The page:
Photochemical deracemization of chiral compounds achieved
Enantiomeric molecules resemble each other like right and left hands. Both variants normally arise in chemical reactions. But frequently, only one of the two forms is effective in biology and medicine. Completely converting this mixture into the desired enantiomer has been deemed impossible. However, via a photochemical method, a team from the Technical University of Munich (TUM) has now achieved this feat.
Producing active ingredients with very specific properties—antibacterial characteristics, for example—is not always so easy. The reason: Many of these organic compounds are chiral. They have two mirror-image forms, so-called enantiomers.
This small difference can be consequential because the two enantiomers can have different properties. While one has a healing effect, the other might be ineffective or even cause unwanted side effects.
Saving time, energy and resources
"For a long time, researchers around the world have been seeking ways to selectively synthesize only the desired enantiomer from a racemate," explains Prof. Thorsten Bach, Chair of Organic Chemistry at the Technical University of Munich. However, this has been very difficult, since chemical reactions usually produce both molecule variants.
Together with his team, the researcher has now developed a method with which the desired enantiomer can be obtained from a racemate, the mixture of both enantiomers, in high concentrations of up to 97 percent.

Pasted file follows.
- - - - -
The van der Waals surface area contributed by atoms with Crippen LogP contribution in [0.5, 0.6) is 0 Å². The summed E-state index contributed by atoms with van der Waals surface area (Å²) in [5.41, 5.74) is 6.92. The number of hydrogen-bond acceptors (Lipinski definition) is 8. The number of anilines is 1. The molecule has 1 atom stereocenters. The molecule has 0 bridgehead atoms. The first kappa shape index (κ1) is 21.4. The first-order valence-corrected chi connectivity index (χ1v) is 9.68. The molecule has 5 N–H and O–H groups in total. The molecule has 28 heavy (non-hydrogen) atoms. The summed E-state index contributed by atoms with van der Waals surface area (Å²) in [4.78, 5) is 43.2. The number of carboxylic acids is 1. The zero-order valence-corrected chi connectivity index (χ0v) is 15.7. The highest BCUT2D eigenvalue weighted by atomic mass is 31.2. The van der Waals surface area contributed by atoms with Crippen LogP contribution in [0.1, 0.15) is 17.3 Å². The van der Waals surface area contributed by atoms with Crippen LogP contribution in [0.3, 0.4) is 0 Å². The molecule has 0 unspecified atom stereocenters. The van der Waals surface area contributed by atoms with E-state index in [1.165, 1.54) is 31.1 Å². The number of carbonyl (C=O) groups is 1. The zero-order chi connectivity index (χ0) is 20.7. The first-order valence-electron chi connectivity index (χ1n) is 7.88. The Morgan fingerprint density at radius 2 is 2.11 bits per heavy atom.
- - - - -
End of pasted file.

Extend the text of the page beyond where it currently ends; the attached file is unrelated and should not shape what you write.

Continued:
Rather than painstakingly extracting the unwanted mirror-molecules from the mixture, the researchers use a photochemical reaction to transform them into the desired end product. "That saves time, energy and resources because all the molecules are used and you do not need to throw away half of them," explains Bach.
A catalyst for the "right" compounds
The secret of the transformation is a special photochemical catalyst. Originally, the thioxanthone sensitizer was developed for [2 + 2] photocycloadditions. The dye is itself chiral and therefore specifically converts only one of the enantiomers to the other. In the span of a few minutes, the equilibrium shifts in favor of the desired molecule. The undesirable mirror images disappear.
The chemists have successfully tested their new method on various molecular mixtures from the allene structural class. "We could thus demonstrate that selective and efficient catalysis to prepare enantiopure compounds from racemates is fundamentally possible," said Bach.